Suitably chastened, I tried again and played much better the second time around. Started off more patiently, then took a nice pot (1,230) in level 2 when I turned a straight. Took another (2,440) in level 4 when I pushed with and was called all the way by a short stack as the board came . Didn’t pick up much for the next level or two and by the time we got down to four players I had 3,300 chips, placing me just ahead of the other short stack who had 3,120. The blinds were 400/800, so I didn’t have a lot of room to manuever. Still, I felt confident if I could get heads-up with the chip leader I could take him. He’d made several passive (though luckily-timed) plays that made his big stack less threatening to me.
Then came hand no. 58. Not sure what to think of my play here. (Anyone with ideas, please chime in.)
I was the BB (with 3,300). The chip leader (7,220) was UTG and the other short stack (3,120) was on the button. The SB had 6,360. I was dealt and was a little surprised to see the entire table call it around to me. (I don’t believe we’d had a single family pot since we’d gotten to four-handed.) I checked my option. Looking back, I can say that at the time I didn’t even consider raising here from early position. Perhaps I should have. The flop came and the SB bet.
The SB -- I’ll call him WilyWilly -- was actually the only player left about whom I had much concern. For about ten hands Willy had been showing a lot of aggression, successfully building his stack thanks to others’ growing tentativeness in the face of the bubble. My read here was he’d hit the flop in some way, but not as well as I had, so I raised. It folded around and Willy reraised. Here’s where I had to decide whether to commit fully to this hand or give it up. There was 4,000 in the pot. I had 2,100 left in my stack and it was 400 more to call. If I do call, it is very unlikely I’m giving up the hand unless the turn and river are particularly scary. And, of course, calling down the rest of the way (at 800 chips a pop) would mean exhausting my entire stack. What to do, what to do . . . ?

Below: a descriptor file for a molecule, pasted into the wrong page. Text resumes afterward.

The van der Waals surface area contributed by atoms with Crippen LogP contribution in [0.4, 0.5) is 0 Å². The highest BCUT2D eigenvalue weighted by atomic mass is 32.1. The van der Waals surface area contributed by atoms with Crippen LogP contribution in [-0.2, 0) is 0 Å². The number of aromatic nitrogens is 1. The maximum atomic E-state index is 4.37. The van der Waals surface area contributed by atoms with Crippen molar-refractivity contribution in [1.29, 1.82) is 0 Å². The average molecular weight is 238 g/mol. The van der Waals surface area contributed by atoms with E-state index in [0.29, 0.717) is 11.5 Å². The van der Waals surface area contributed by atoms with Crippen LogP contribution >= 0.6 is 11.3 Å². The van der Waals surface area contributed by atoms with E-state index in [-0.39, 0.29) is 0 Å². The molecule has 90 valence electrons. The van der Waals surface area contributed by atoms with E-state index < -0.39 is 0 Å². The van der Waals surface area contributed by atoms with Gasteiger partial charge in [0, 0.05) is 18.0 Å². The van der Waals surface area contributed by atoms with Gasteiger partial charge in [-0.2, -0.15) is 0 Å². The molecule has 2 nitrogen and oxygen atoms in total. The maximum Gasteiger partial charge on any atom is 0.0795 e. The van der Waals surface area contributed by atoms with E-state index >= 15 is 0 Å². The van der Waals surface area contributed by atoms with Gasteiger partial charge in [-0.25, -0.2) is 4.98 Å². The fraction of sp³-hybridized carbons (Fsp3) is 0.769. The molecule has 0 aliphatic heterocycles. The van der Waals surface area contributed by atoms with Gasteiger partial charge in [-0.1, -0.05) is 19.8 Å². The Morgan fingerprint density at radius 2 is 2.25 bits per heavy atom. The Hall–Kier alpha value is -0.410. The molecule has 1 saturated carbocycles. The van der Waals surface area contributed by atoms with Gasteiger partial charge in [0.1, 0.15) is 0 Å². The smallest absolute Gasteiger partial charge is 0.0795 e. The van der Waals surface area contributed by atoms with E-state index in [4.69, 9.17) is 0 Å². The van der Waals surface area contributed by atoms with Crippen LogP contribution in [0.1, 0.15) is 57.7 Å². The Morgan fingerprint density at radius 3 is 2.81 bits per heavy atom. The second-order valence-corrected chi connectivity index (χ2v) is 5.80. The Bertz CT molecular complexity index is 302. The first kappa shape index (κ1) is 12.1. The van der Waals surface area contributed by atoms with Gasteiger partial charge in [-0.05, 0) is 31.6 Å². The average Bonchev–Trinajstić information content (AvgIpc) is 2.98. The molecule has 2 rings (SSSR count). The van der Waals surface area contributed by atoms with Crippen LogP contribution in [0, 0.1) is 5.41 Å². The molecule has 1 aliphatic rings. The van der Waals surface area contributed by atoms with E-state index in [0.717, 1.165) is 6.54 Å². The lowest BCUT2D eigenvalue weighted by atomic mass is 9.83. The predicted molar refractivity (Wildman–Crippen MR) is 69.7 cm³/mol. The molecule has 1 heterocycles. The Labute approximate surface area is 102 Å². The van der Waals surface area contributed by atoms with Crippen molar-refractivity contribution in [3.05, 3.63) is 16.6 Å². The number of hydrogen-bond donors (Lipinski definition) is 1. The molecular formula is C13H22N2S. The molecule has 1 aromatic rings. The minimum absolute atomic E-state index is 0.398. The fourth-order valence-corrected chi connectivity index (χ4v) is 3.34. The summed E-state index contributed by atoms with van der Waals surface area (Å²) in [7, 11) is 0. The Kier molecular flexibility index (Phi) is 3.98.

"We run heedlessly into the abyss after putting something in front of us to stop seeing it." So says Pascal, anyway. I capped it. The turn was the , pairing the board. I actually liked the look of that card. Didn't seem like WilyWilly would have reraised me before with just bottom pair. So we got it all in. The river was a blank, and Willy turned over for a boat. I was out in 4th, which pays the same as 10th. Zip.
Given how WilyWilly had been pushing us around, I felt I couldn’t have gotten away there. If I had not raised and then capped the flop, I might have escaped with at least a few chips left. Whether I’d have survived for long with the blinds where they were is another story. We only had a hand or so to go in level 5, and the blinds would’ve risen to 600/1,200 the next time around. Indeed, I was pretty far past what Harrington calls an “inflection point.” Not a good place to be.
Live and (hopefully) learn. I know better than to think I’m going to cash every time out in these, especially being so out-of-practice. I’ll probably keep at it, though, even if the SNG’s aren’t ultimately as lucrative for me as the ring games tend to be. Meanwhile, the jury’s still out on whether I’m trying an FPP satellite to the WCOOP. The satellites are set up as Turbo-style crapshoots, so I ain't got much in the way of expectations if I were to try one. Other than to flop sets every other hand, that is . . . .
Photo: Tom Neal from the 1945 film Detour (adapted), public domain.